Repentance is a Major Element of the Gospel and Must Always Be Preached, Including Its Description
Updated: Jan 28
Many don’t preach on repentance at all. Some merely mention the word, more in line with a drive by shooting. It’s not enough to just say the word. It must be described and defined. It is absolutely crucial and what we see in Scripture when the gospel is preached. The Bible is very clear that there is no salvation without true repentance (Mk 1:15; Lk. 13:1-9; Ac 3:19; 17:30; 26:20). Repentance is a critical component of the gospel (see Lk 24:44-48; Ac 20:21, 24). Gospel preaching should be focused on repentance and what it entails, as seen with John the Baptist (Mk 1:1-4; Lk 3:3-16), with God the Son (Matt 4:17), with the apostles as commissioned by Christ (Mk 6:12), and commanded for all His servants (Lk 24:47-48; Ac 17:30).
But this is often not the case when we hear the gospel/salvation preached. To just tell people to “repent” or to be born again is not preaching repentance or the gospel. This is superficial. Other errors associated with repentance include describing it as a mere acknowledgment of being a sinner. That is not repentance. Turning from unbelief is not repentance. A change of mind is not repentance. It’s also not enough to just say, ‘repent of your sins,’ even though we do repent of our sins, without preaching what that actually means and without preaching against specific sins. We must describe and explain what repentance means, what it means to repent of our sins, and the Bible does tell us this.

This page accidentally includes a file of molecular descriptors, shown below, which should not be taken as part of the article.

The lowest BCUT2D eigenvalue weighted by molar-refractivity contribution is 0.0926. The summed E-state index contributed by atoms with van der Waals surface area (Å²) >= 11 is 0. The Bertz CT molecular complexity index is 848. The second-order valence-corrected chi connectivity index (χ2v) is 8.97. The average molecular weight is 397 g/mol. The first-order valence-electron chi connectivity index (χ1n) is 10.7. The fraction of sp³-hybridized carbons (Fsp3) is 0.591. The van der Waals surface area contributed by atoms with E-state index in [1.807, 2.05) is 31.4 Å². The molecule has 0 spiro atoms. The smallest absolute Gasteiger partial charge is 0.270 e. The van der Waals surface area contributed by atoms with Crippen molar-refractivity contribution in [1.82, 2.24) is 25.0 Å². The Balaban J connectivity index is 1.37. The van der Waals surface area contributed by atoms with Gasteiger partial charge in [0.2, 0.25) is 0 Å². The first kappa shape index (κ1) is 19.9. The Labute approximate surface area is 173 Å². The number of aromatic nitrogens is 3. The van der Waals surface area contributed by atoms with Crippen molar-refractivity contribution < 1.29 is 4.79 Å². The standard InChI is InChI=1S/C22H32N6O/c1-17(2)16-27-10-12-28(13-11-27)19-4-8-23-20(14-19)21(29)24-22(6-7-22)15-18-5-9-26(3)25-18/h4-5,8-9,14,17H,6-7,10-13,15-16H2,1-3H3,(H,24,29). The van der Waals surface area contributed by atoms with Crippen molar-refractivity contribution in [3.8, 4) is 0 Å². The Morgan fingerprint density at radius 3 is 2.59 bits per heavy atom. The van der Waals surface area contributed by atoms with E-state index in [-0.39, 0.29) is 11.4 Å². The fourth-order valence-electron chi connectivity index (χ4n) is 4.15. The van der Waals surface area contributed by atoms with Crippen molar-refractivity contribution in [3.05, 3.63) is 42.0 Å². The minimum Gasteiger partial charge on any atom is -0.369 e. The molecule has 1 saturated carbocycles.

This is fighting spiritual warfare (Eph 6) and bringing people to a true knowledge of God and fear of Him (Pr 1:20-31; 2:1-5). We must work the soil of the soul, and break up the fallow ground, and not sow among thorns or rocks (Jer 4:3; Hos 10:12). Specific sins, the world, self, must be preached against, to bring conviction, which is the Biblical pattern. Those who don’t preach the whole counsel of God have no business being behind a pulpit. I would say upwards of 90% of professing Christians (among “evangelicals” and Baptist’s) today are unconverted; a major cause is the false repentant-less and Lord-less gospel being preached, while the false revivalism-type sanctification keeps them lost.